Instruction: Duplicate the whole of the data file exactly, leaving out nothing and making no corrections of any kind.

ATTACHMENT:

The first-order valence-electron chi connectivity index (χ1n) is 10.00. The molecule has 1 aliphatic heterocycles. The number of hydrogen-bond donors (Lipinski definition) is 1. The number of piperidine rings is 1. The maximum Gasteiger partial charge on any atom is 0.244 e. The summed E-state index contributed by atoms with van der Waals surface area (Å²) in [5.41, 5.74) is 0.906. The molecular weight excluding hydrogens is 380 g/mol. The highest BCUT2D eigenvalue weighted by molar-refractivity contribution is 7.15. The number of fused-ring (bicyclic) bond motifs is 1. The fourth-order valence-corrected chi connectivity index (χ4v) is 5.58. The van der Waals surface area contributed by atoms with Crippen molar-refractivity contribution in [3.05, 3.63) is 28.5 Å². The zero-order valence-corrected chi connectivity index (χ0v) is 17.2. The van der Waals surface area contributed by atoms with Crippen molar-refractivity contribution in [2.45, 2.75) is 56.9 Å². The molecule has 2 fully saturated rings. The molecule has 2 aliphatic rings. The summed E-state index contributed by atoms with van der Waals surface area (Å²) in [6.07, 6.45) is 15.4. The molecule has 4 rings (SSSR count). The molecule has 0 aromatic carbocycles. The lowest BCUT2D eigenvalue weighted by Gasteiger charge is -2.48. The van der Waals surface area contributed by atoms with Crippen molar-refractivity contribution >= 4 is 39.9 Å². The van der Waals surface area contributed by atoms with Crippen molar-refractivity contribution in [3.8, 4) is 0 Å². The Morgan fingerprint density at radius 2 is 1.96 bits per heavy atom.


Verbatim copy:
The first-order valence-electron chi connectivity index (χ1n) is 10.00. The molecule has 1 aliphatic heterocycles. The number of hydrogen-bond donors (Lipinski definition) is 1. The number of piperidine rings is 1. The maximum Gasteiger partial charge on any atom is 0.244 e. The summed E-state index contributed by atoms with van der Waals surface area (Å²) in [5.41, 5.74) is 0.906. The molecular weight excluding hydrogens is 380 g/mol. The highest BCUT2D eigenvalue weighted by molar-refractivity contribution is 7.15. The number of fused-ring (bicyclic) bond motifs is 1. The fourth-order valence-corrected chi connectivity index (χ4v) is 5.58. The van der Waals surface area contributed by atoms with Crippen molar-refractivity contribution in [3.05, 3.63) is 28.5 Å². The zero-order valence-corrected chi connectivity index (χ0v) is 17.2. The van der Waals surface area contributed by atoms with Crippen molar-refractivity contribution in [2.45, 2.75) is 56.9 Å². The molecule has 2 fully saturated rings. The molecule has 2 aliphatic rings. The summed E-state index contributed by atoms with van der Waals surface area (Å²) in [6.07, 6.45) is 15.4. The molecule has 4 rings (SSSR count). The molecule has 0 aromatic carbocycles. The lowest BCUT2D eigenvalue weighted by Gasteiger charge is -2.48. The van der Waals surface area contributed by atoms with Crippen molar-refractivity contribution >= 4 is 39.9 Å². The van der Waals surface area contributed by atoms with Crippen molar-refractivity contribution in [3.8, 4) is 0 Å². The Morgan fingerprint density at radius 2 is 1.96 bits per heavy atom.